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    raveee is offline Newbie
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    Default will and would

    HI

    I have confusion of using the past form of WILL i.e would,I know for the pastactioins we use would and also for the past habits we use WOULD.But some cases some one says like" I would do this by tomorrow?and also when to Use "would be"? and Also People use "I would say" what exactly itmeans,Please clarify the above usages of Would?

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    kahhong is offline Member
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    Cool Re: will and would

    The past tense of will is would.

    1. Will (auxilary verb) - used to express the future tense.
    Example: I will finish my homework before 10am.

    2. Would (auxilary verb) - used as the past tense of will.
    Past tense: We said, we would do it.



    Would is also has another usage which is polite request.
    Example: Would you like a cup of coffee?

    Besides that would also can use as like, prefer, be glad.
    Example: I would like to come, we would be glad to help.


    3. Would-be (adjective) - wanting or pretending to be.
    Example: I would-be spiderman.



    Last edited by kahhong; 06-Sep-2007 at 02:08. Reason: Version 1.1. added " is" and would be.

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    Default Re: will and would

    .

    Last edited by weiming; 07-Sep-2007 at 01:45. Reason: Something odd seems to be happening with post order.

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    riverkid is offline Banned
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    Default Re: will and would

    Quote Originally Posted by raveee View Post
    HI

    I have confusion of using the past form of WILL i.e would,I know for the past actions we use would and also for the past habits we use WOULD.But some cases some one says like" I would do this by tomorrow?and also when to Use "would be"? and Also People use "I would say" what exactly itmeans,Please clarify the above usages of Would?
    You are confused, Raveee because you've been misled. 'would' is not the past form of 'will', nor is 'will' the present tense form of 'would'.

    In older forms of English, modal verbs had tense but in modern English they are tenseless. That's why 'will' and 'would' and all the other modals, eg can/could/may/might/shall/ should/etc. can be used in the past, present and future; because they have no tense.

    Modals carry modal meaning into the sentence, tense is marked in other ways.

    The bus will have already arrived. [past with 'will']



    Quote Originally Posted by raveee View Post
    "I know for the past actions we use would" ...
    We can't use 'would' as a past tense for 'will' in past actions. There isn't a native speaker of English [ENL] who can produce such a sentence.

    Quote Originally Posted by raveee View Post
    "... and also for the past habits we use WOULD."
    Yes, this is partly true; we use 'would' to describe past situations that were routine/often done, but when we use 'would' for these situations, it is not operating as the past tense of 'will'. There is no connection to 'will'.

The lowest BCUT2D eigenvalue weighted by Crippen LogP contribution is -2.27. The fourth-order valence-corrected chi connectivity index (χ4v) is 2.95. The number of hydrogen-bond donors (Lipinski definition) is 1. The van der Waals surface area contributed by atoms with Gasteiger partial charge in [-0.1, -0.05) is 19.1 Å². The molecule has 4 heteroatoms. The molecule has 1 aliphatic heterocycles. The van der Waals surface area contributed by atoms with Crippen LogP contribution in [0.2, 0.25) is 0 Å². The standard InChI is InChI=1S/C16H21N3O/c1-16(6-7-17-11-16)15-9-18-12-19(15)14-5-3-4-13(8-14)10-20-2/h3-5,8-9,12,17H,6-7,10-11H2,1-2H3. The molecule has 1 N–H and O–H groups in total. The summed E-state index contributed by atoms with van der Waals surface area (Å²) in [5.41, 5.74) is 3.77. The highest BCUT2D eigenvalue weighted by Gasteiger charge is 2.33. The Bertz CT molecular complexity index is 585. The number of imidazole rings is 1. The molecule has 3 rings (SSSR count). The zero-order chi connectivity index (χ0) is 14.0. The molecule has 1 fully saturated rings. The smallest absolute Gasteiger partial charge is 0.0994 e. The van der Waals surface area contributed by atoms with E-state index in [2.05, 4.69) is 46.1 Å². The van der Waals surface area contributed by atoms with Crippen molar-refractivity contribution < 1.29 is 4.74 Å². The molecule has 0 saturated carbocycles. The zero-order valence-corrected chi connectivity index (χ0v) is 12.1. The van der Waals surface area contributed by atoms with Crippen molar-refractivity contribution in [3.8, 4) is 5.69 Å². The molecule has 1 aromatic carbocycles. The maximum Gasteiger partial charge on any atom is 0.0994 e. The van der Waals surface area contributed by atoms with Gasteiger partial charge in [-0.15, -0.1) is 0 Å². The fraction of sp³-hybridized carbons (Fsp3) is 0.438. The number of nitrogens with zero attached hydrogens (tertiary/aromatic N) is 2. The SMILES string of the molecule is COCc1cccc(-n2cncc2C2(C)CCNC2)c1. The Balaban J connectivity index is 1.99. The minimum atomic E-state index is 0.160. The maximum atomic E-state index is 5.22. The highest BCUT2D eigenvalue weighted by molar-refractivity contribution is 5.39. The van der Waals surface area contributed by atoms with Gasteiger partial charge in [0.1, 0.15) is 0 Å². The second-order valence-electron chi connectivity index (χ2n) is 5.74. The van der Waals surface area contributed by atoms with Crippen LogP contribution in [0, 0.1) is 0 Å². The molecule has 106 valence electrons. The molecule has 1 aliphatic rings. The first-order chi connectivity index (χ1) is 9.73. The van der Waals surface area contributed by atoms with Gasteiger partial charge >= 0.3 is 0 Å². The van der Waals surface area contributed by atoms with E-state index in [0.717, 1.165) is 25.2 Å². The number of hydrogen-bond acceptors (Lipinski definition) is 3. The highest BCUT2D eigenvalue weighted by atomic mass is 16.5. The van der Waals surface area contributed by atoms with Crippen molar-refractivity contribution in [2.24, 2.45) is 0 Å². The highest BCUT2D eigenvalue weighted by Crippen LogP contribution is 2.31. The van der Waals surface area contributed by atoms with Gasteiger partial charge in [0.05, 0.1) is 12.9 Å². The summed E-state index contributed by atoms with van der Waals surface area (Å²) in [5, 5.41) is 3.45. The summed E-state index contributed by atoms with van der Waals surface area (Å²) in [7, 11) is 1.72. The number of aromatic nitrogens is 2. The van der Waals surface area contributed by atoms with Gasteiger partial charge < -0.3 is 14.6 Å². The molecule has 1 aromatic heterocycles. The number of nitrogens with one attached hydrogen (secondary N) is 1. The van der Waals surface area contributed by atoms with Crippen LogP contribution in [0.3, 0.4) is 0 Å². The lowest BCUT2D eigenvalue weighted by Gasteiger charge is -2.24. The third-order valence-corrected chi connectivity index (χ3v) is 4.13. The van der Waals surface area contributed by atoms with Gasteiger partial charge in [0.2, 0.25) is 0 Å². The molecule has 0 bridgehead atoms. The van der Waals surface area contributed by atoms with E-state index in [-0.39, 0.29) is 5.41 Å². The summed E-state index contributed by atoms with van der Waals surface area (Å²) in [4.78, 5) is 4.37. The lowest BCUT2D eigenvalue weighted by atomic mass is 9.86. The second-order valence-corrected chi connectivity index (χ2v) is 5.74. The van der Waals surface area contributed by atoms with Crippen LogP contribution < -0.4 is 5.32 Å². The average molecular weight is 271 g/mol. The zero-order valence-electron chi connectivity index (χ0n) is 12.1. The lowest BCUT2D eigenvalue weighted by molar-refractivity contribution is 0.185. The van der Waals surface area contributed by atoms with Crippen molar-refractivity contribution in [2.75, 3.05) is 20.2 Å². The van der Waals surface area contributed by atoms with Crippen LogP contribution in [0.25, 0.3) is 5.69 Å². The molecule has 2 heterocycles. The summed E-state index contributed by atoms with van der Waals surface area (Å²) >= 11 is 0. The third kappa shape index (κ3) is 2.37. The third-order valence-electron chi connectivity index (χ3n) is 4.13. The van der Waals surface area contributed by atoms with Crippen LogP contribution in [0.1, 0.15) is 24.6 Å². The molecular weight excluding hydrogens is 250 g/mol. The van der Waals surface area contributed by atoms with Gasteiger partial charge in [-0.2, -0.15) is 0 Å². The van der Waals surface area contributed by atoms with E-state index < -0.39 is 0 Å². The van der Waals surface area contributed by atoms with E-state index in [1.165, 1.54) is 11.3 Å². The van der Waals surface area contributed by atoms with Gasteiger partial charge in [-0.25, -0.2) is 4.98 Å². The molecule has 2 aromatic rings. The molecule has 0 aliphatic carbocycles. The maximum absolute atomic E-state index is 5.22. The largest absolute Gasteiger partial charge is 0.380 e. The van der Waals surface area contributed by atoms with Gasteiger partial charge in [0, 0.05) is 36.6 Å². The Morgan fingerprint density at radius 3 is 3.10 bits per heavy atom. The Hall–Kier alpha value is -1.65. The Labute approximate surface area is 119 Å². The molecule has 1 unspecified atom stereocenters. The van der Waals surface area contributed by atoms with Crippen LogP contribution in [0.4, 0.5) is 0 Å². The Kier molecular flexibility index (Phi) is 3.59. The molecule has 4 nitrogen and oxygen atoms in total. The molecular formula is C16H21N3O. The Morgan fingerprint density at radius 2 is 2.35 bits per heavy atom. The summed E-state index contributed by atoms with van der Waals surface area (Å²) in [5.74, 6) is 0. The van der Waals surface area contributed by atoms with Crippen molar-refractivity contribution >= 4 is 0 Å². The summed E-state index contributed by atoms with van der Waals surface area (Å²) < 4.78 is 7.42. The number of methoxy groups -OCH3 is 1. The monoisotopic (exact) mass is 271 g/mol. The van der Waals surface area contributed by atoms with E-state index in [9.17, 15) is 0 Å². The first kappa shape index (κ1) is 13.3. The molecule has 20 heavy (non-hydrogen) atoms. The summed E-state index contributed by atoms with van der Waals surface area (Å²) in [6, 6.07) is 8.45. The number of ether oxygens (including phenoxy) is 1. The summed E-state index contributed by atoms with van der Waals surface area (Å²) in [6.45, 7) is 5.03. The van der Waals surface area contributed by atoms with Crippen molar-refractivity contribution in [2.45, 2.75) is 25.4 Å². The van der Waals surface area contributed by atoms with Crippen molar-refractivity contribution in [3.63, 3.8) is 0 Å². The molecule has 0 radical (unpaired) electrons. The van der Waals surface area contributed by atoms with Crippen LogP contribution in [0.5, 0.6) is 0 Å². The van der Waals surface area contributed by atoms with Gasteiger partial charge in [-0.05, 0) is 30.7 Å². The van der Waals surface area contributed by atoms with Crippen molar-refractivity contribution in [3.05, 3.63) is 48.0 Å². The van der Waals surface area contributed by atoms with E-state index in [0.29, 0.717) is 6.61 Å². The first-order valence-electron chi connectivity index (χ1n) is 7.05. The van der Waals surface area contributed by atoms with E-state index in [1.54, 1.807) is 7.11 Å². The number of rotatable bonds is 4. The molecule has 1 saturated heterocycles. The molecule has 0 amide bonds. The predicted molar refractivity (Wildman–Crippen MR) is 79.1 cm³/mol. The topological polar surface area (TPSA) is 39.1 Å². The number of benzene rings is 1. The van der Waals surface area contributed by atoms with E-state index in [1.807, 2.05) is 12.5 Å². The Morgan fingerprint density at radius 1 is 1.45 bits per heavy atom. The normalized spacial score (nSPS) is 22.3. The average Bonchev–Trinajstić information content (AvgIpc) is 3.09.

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    Default Re: will and would

    [CAUTION: I am not a teacher:take the advice and or corrections offered in this post at your own risk.
    If you doubt the information, please get a qualified opinion from one of the teachers on these forums.]

    Some of the confusion here seems to come from a shallow understanding of the way "would" works, and exactly what it means.

    I'm sure others can explain it in greater detail than I can, but I would like to point out one thing:

    When we use what I will call an "imaginary potential" situation, "would" is needed, and not "will". For example:

    "If you were ever hurt, I would be sad."

    This sentence, in the speaker's mind is not based on a possibility not the result of some real event, but one that is imagined, that could happen at any time in the future. One confusing habit of native speakers is to not distinguish between the two. Let's take a look.

    (Mary is going on a dangerous trip tomorrow Johnny is saying farewell)
    (1)
    Johnny: Oh Mary, do be careful, I don't know what I will do if you are hurt.
    Mary: Worry not a hair on your head, Johnny.

    Here, Johnny sees the possibility of Mary being hurt as real and imminent, her journey (in his mind) must end in her being hurt, or not.

    (2)
    Johnny: Oh Mary, do be careful, I don't know what I would do if you were hurt.
    Mary: Oh Jonny, try not to be such a sop, will you?

    Here, Johnny's fears are more hypothetical. There is no definite reason that Mary should be hurt, but it is not impossible. Note also the past tense of the verb. Is Johhny saying "if you were hurt already, right now at this moment"? No indeed, he is speaking in the "imaginary" form, where it is necessary to use "would" and not "will". As in:

    "Things would be so much easier if I had a car."

    "He would be alive today, if only he had been more careful."

    This "imaginary" form expresses that the speaker knows that what is mentioned may never, or can never come to pass, it is mentioned only as a remote possibility. How remote, depends on the opinion of the speaker, hence our equally possible dialogues between Mary and Johnny.

    Consider this, and you will realise the true reason that native speakers feel it is more polite to use "would" rather than "will".